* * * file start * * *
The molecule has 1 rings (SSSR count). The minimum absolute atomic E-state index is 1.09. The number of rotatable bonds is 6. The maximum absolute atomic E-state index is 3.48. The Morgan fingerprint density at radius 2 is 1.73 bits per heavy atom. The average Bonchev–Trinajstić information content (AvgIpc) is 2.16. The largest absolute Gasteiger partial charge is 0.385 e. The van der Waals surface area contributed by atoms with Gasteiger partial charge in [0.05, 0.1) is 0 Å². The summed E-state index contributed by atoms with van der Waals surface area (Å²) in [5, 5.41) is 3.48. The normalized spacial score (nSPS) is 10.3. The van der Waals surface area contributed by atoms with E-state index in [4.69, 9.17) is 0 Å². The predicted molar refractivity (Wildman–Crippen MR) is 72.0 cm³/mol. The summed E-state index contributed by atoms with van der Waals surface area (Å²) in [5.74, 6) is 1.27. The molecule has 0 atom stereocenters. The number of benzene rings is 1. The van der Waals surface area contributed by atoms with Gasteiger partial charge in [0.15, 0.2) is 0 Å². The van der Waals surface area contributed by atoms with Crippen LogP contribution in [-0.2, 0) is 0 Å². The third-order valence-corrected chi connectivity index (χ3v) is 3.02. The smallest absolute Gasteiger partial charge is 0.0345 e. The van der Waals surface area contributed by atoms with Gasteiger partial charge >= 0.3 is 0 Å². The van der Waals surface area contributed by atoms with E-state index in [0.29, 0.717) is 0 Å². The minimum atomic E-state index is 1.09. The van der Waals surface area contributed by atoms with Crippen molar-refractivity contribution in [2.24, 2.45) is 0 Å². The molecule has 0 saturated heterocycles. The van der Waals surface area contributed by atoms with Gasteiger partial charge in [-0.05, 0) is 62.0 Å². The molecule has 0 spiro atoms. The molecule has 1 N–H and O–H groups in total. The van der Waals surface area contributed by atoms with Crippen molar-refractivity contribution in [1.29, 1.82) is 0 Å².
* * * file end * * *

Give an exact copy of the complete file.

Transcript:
The molecule has 1 rings (SSSR count). The minimum absolute atomic E-state index is 1.09. The number of rotatable bonds is 6. The maximum absolute atomic E-state index is 3.48. The Morgan fingerprint density at radius 2 is 1.73 bits per heavy atom. The average Bonchev–Trinajstić information content (AvgIpc) is 2.16. The largest absolute Gasteiger partial charge is 0.385 e. The van der Waals surface area contributed by atoms with Gasteiger partial charge in [0.05, 0.1) is 0 Å². The summed E-state index contributed by atoms with van der Waals surface area (Å²) in [5, 5.41) is 3.48. The normalized spacial score (nSPS) is 10.3. The van der Waals surface area contributed by atoms with E-state index in [4.69, 9.17) is 0 Å². The predicted molar refractivity (Wildman–Crippen MR) is 72.0 cm³/mol. The summed E-state index contributed by atoms with van der Waals surface area (Å²) in [5.74, 6) is 1.27. The molecule has 0 atom stereocenters. The number of benzene rings is 1. The van der Waals surface area contributed by atoms with Gasteiger partial charge in [0.15, 0.2) is 0 Å². The van der Waals surface area contributed by atoms with Crippen LogP contribution in [-0.2, 0) is 0 Å². The third-order valence-corrected chi connectivity index (χ3v) is 3.02. The smallest absolute Gasteiger partial charge is 0.0345 e. The van der Waals surface area contributed by atoms with Gasteiger partial charge >= 0.3 is 0 Å². The van der Waals surface area contributed by atoms with E-state index in [0.29, 0.717) is 0 Å². The minimum atomic E-state index is 1.09. The van der Waals surface area contributed by atoms with Crippen molar-refractivity contribution in [2.24, 2.45) is 0 Å². The molecule has 0 saturated heterocycles. The van der Waals surface area contributed by atoms with Gasteiger partial charge in [-0.05, 0) is 62.0 Å². The molecule has 0 spiro atoms. The molecule has 1 N–H and O–H groups in total. The van der Waals surface area contributed by atoms with Crippen molar-refractivity contribution in [1.29, 1.82) is 0 Å².